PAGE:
• Place the eggs in the freezer again for twenty minutes. Then, flip the eggs and cover with chocolate on the other side and freeze for another twenty minutes.
  • To decorate, drizzle with any remaining chocolate (or you can use white chocolate) and a pinch of kosher salt.

Dark Chocolate and Almond Butter Easter Egg Nutrition Facts

Although it can feel great eating chocolate in the moment, when you overindulge, the guilt can hit you fast. But it doesn’t need to be like this. By choosing a healthier alternative and making your Easter eggs from scratch, you know exactly what ingredients are in them.

Here is a breakdown of the nutrition facts for this healthy Easter egg recipe per serving: 

  • Calories – 150 
  • Protein – 4 grams 
  • Carbs – 9 grams 
  • Fat – 12 grams

For a healthier option, dark chocolate reigns supreme as it contains antioxidants and nutrients. Unfortunately, milk and white chocolate don’t have the same benefits. Dark chocolate contains phytonutrients known as flavonoids. Research shows that flavonoids are beneficial for metabolic and cardiovascular health. While dark chocolate ranges from 50-90% cocoa solids, choose dark chocolate with at least 70% cocoa solids to get more flavanols.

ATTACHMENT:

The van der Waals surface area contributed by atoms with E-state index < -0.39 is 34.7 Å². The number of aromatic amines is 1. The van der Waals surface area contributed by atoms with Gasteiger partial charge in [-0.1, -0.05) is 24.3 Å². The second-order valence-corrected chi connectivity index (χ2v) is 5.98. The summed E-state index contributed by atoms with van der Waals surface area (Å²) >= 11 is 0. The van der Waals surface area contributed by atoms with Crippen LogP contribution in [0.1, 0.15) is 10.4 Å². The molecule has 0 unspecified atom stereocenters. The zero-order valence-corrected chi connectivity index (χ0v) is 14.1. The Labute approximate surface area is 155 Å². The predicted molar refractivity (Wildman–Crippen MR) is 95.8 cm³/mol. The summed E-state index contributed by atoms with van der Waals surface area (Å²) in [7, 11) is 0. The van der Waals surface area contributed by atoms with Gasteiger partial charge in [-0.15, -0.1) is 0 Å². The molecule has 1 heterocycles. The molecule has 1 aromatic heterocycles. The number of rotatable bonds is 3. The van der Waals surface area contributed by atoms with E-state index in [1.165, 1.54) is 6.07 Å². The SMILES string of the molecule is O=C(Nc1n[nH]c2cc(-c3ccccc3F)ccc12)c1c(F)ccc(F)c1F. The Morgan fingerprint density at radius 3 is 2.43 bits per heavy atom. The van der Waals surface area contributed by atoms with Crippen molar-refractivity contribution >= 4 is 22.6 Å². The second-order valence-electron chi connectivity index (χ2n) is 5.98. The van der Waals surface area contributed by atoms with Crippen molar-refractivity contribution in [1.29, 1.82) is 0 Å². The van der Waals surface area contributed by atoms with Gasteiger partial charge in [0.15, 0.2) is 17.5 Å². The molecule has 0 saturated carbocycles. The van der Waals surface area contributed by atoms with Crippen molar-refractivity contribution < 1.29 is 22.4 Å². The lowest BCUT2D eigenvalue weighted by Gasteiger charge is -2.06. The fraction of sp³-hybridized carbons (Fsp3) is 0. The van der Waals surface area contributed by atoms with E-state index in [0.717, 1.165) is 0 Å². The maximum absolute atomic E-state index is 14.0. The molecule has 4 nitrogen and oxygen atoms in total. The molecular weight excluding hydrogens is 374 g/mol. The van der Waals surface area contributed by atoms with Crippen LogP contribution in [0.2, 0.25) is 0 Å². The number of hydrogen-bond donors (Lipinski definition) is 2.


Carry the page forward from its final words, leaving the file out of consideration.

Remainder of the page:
Raw Organic Almond Butter
Almond Butter (Image Source: Shutterstock)

Whether you love almond butter or peanut butter, it’s a great way to get some healthy fats into your diet. Almond butter also has vitamin E, iron, and calcium. Both kinds of nut butter contain similar calories, but peanut butter has slightly more saturated fats. Just remember to eat nut butter in moderation as they are high in fat.

Why Do We Eat Chocolate Eggs at Easter?

When you think of Easter, it’s easy to think of chocolate eggs and bunny-shaped treats. But why do so many people around the world stock up on chocolate eggs over Easter?

Nowadays, Easter is a popular time for receiving chocolate of all kinds. Chocolate eggs originally started in France and Belgium in the early 19th century. It wasn’t until 1875 that Cadbury made its first chocolate Easter egg. The earliest Cadbury chocolate eggs used dark chocolate filled with dragees, sugar-coated nuts. Now, most Easter eggs use milk chocolate with various fillings, designs, and decorations.

Chocolate Easter eggs and sweets on brown wooden background
Chocolate Easter Eggs (Image Source: Shutterstock)